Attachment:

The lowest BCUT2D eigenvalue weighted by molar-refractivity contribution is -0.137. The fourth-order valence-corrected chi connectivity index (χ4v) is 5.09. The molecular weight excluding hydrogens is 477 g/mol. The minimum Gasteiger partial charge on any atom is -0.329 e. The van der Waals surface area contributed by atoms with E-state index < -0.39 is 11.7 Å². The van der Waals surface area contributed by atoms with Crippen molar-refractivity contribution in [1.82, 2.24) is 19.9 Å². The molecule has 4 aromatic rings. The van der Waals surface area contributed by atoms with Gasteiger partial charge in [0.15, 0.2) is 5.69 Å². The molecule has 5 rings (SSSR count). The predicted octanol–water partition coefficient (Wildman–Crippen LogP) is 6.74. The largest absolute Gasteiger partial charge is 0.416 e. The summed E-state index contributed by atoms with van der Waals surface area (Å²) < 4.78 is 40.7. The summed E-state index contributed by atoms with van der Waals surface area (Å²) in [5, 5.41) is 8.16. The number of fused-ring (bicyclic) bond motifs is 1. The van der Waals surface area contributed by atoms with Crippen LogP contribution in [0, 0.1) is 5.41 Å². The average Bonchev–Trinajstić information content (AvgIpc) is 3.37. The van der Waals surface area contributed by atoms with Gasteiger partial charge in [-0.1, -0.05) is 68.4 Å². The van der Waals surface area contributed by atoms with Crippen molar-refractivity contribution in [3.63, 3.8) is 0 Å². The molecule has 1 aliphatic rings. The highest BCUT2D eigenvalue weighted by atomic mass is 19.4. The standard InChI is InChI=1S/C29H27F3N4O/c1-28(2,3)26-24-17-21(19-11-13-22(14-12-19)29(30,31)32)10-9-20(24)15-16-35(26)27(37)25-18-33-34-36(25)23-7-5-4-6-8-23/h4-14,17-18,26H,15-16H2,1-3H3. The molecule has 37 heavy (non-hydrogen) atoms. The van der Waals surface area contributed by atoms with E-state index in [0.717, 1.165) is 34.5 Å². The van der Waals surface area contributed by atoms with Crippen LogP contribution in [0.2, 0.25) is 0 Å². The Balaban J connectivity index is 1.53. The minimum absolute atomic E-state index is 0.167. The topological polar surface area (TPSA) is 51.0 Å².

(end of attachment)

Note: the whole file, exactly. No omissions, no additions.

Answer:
The lowest BCUT2D eigenvalue weighted by molar-refractivity contribution is -0.137. The fourth-order valence-corrected chi connectivity index (χ4v) is 5.09. The molecular weight excluding hydrogens is 477 g/mol. The minimum Gasteiger partial charge on any atom is -0.329 e. The van der Waals surface area contributed by atoms with E-state index < -0.39 is 11.7 Å². The van der Waals surface area contributed by atoms with Crippen molar-refractivity contribution in [1.82, 2.24) is 19.9 Å². The molecule has 4 aromatic rings. The van der Waals surface area contributed by atoms with Gasteiger partial charge in [0.15, 0.2) is 5.69 Å². The molecule has 5 rings (SSSR count). The predicted octanol–water partition coefficient (Wildman–Crippen LogP) is 6.74. The largest absolute Gasteiger partial charge is 0.416 e. The summed E-state index contributed by atoms with van der Waals surface area (Å²) < 4.78 is 40.7. The summed E-state index contributed by atoms with van der Waals surface area (Å²) in [5, 5.41) is 8.16. The number of fused-ring (bicyclic) bond motifs is 1. The van der Waals surface area contributed by atoms with Crippen LogP contribution in [0, 0.1) is 5.41 Å². The average Bonchev–Trinajstić information content (AvgIpc) is 3.37. The van der Waals surface area contributed by atoms with Gasteiger partial charge in [-0.1, -0.05) is 68.4 Å². The van der Waals surface area contributed by atoms with Crippen molar-refractivity contribution in [3.63, 3.8) is 0 Å². The molecule has 1 aliphatic rings. The highest BCUT2D eigenvalue weighted by atomic mass is 19.4. The standard InChI is InChI=1S/C29H27F3N4O/c1-28(2,3)26-24-17-21(19-11-13-22(14-12-19)29(30,31)32)10-9-20(24)15-16-35(26)27(37)25-18-33-34-36(25)23-7-5-4-6-8-23/h4-14,17-18,26H,15-16H2,1-3H3. The molecule has 37 heavy (non-hydrogen) atoms. The van der Waals surface area contributed by atoms with E-state index in [0.717, 1.165) is 34.5 Å². The van der Waals surface area contributed by atoms with Crippen LogP contribution in [0.2, 0.25) is 0 Å². The Balaban J connectivity index is 1.53. The minimum absolute atomic E-state index is 0.167. The topological polar surface area (TPSA) is 51.0 Å².